What to Know
- Hospitalizations may be low, but for patients undergoing persistent symptoms from the virus, there's still much to discover on long COVID
- About one-third of long-haul patients experience insomnia and word-finding problems, according to Dr. Thomas Gut
- One study conducted on Long Island found a popular heartburn drug shortened the duration of acute SARS-CoV-2 infection
Hospitalization and death rates may be low amid the current stage of the coronavirus pandemic, but for patients undergoing the long-lasting impacts of the virus, there's still little light at the end of the tunnel.
Long COVID casts a wide array of symptoms that make it an enigma for healthcare experts. Fatigue, shortness of breath, cough, joint pain, and chest pain are just a few persistent conditions.
Dr. Thomas Gut is the director of the Post-COVID Recovery Center at Staten Island University Hospital and has been leading the program since the fall of 2020. He notes that typically 30%-35% of patients report lingering symptoms after infection, such as loss of sense of smell and neurocognitive issues.
"About a third of the patients that come in here are telling us that they can't sleep, can't remember words, difficulty with expressing themselves," Dr. Gut told NBC New York.
According to the American Academy of Physical Medicine and Rehabilitation (AAPM&R), just over one in four COVID cases in New York, New Jersey, and Connecticut are estimated to become long COVID or post-acute sequelae of SARS-CoV-2 infection.
Dr. Gut said patients join the post-COVID program after being punted around by various physicians labeling these patients as normal -- even though they don't feel fine.
"What we're finding is a lot of patients are experiencing brain fog, so they're talking about not being able to think as clearly, word-finding problems, and memory problems," said Dr. Rosemarie Basile, director of psychology services at Staten Island University Hospital.
A recent study by the University of Cambridge revealed about 70% of long COVID patients suffered from memory and concentration problems several months post-acute infection.
“Long COVID has received very little attention politically or medically. It urgently needs to be taken more seriously, and cognitive issues are an important part of this. When politicians talk about ‘living with COVID’ – that is, unmitigated infection, this is something they ignore. The impact on the working population could be huge,” said Dr. Lucy Cheke, researcher and senior author of the University of Cambridge paper.
Dr. Basile is working on a couple of grants, one from the National Academy of Neuropsychology focusing on how COVID-19 affects people's thinking skills, memory, and attention spans. She's finding high rates of these complaints in at least 20%-30% of patients noting these difficulties.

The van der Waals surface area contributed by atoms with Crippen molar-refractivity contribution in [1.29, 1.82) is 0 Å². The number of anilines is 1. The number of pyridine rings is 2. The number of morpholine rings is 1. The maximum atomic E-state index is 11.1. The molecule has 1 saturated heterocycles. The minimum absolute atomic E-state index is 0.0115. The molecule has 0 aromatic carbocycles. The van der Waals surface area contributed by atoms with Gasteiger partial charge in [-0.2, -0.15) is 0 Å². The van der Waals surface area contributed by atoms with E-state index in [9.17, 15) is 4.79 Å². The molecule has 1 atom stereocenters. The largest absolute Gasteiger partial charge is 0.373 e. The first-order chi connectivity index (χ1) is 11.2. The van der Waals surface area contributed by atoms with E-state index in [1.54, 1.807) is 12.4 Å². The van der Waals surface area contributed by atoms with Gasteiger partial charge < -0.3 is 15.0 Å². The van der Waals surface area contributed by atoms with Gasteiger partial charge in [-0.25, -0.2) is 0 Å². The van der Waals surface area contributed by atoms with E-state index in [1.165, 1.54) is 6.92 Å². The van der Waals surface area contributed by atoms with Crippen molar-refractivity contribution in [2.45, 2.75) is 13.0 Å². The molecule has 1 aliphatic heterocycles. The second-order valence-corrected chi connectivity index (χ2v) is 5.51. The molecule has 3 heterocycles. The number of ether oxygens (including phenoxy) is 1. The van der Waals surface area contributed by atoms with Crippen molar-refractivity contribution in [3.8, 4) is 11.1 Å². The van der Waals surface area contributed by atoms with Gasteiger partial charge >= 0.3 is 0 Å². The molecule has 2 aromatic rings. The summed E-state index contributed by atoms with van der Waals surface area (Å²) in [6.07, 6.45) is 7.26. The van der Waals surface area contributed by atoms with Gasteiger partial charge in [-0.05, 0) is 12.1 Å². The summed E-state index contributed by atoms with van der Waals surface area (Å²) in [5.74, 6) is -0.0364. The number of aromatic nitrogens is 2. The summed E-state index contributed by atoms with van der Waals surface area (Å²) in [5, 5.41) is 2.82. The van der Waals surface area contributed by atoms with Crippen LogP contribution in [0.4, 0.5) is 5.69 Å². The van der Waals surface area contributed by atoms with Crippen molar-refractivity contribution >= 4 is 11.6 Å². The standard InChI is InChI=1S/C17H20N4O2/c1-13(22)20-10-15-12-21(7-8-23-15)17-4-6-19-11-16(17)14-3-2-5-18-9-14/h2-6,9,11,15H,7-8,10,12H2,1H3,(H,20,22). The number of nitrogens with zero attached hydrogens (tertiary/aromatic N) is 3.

Through the Robin Hood Foundation, there's a second grant worth $46,000 offering mental health and cognitive testing services free of charge identifying patients who may not be able to afford medications.
Clinical Trials for Treatment
There are over 60 hospitals and health systems nationwide that have created COVID-19 recovery programs as of last month, based on Becker's Hospital Review.
One study led by the Feinstein Institutes for Medical Research at Northwell Health and Cold Spring Harbor Laboratory used a popular heartburn drug to reduce infection symptoms.
The study revealed that famotidine, otherwise known as Pepcid, reduced inflammation in the body and could be resistant to COVID variants as it does not act as an antiviral.
"There was a significant shortening of the disease symptoms from 11 days in the placebo group to eight days in the famotidine group and a statistically significant decrease in the severity of the cytokine response inflammatory marker in the blood," Dr. Kevin J. Tracey, president and CEO of the Feinstein Institutes, told NBC New York.
Dr. Tracey notes that these findings imply some next steps regarding long COVID, which he states may possibly be studied in the phase three trial.
"If you're shortening the disease from 11 days to three days because the symptoms are statistically significantly less in the famotidine patients, three days shorter from day 11 to day eight, does that mean that you reduce the cohort of people at risk for long COVID?" noted Dr. Tracey.
Jennifer Scruggs and her husband, of Bethpage, New York, both participated in this clinical trial. She hopes this encourages others to follow suit in supporting scientific research.
"The more that we can find out, the better off we all are as a society," shared Scruggs, who works at Northwell.
This story is part of a series, "Living with Coronavirus For the Long Haul," following long COVID experts and patients during the two-year pandemic anniversary. Watch episode one here.